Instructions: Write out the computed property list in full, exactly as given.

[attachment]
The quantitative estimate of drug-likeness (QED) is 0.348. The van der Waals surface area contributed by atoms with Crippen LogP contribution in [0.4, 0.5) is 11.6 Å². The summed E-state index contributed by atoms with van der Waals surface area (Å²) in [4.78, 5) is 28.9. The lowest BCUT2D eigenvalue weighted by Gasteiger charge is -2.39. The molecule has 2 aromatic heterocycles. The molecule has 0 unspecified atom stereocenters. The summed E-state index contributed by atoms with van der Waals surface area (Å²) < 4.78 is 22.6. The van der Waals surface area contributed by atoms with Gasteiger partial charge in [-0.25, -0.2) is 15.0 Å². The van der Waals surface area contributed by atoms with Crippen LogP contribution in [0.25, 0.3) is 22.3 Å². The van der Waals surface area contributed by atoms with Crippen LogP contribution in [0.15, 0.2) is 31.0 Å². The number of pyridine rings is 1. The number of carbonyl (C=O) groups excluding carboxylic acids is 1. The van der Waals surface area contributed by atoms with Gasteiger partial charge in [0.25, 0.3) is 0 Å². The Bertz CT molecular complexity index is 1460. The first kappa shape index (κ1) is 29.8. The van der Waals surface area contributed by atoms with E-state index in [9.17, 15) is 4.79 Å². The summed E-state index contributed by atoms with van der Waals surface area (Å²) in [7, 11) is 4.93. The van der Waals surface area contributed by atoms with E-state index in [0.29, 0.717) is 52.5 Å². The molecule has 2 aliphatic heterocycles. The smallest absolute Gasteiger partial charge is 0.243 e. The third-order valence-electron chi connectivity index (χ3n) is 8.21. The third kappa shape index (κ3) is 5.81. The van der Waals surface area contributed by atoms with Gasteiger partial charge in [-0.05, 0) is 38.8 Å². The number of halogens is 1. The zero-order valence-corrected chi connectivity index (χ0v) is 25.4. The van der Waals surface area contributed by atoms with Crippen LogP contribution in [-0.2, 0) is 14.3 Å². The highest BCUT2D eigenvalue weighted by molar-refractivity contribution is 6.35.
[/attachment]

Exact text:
The quantitative estimate of drug-likeness (QED) is 0.348. The van der Waals surface area contributed by atoms with Crippen LogP contribution in [0.4, 0.5) is 11.6 Å². The summed E-state index contributed by atoms with van der Waals surface area (Å²) in [4.78, 5) is 28.9. The lowest BCUT2D eigenvalue weighted by Gasteiger charge is -2.39. The molecule has 2 aromatic heterocycles. The molecule has 0 unspecified atom stereocenters. The summed E-state index contributed by atoms with van der Waals surface area (Å²) < 4.78 is 22.6. The van der Waals surface area contributed by atoms with Gasteiger partial charge in [-0.25, -0.2) is 15.0 Å². The van der Waals surface area contributed by atoms with Crippen LogP contribution in [0.25, 0.3) is 22.3 Å². The van der Waals surface area contributed by atoms with Crippen LogP contribution in [0.15, 0.2) is 31.0 Å². The number of pyridine rings is 1. The number of carbonyl (C=O) groups excluding carboxylic acids is 1. The van der Waals surface area contributed by atoms with Gasteiger partial charge in [0.25, 0.3) is 0 Å². The Bertz CT molecular complexity index is 1460. The first kappa shape index (κ1) is 29.8. The van der Waals surface area contributed by atoms with E-state index in [9.17, 15) is 4.79 Å². The summed E-state index contributed by atoms with van der Waals surface area (Å²) in [7, 11) is 4.93. The van der Waals surface area contributed by atoms with E-state index in [0.29, 0.717) is 52.5 Å². The molecule has 2 aliphatic heterocycles. The smallest absolute Gasteiger partial charge is 0.243 e. The third-order valence-electron chi connectivity index (χ3n) is 8.21. The third kappa shape index (κ3) is 5.81. The van der Waals surface area contributed by atoms with Gasteiger partial charge in [-0.05, 0) is 38.8 Å². The number of halogens is 1. The zero-order valence-corrected chi connectivity index (χ0v) is 25.4. The van der Waals surface area contributed by atoms with Crippen LogP contribution in [-0.2, 0) is 14.3 Å². The highest BCUT2D eigenvalue weighted by molar-refractivity contribution is 6.35.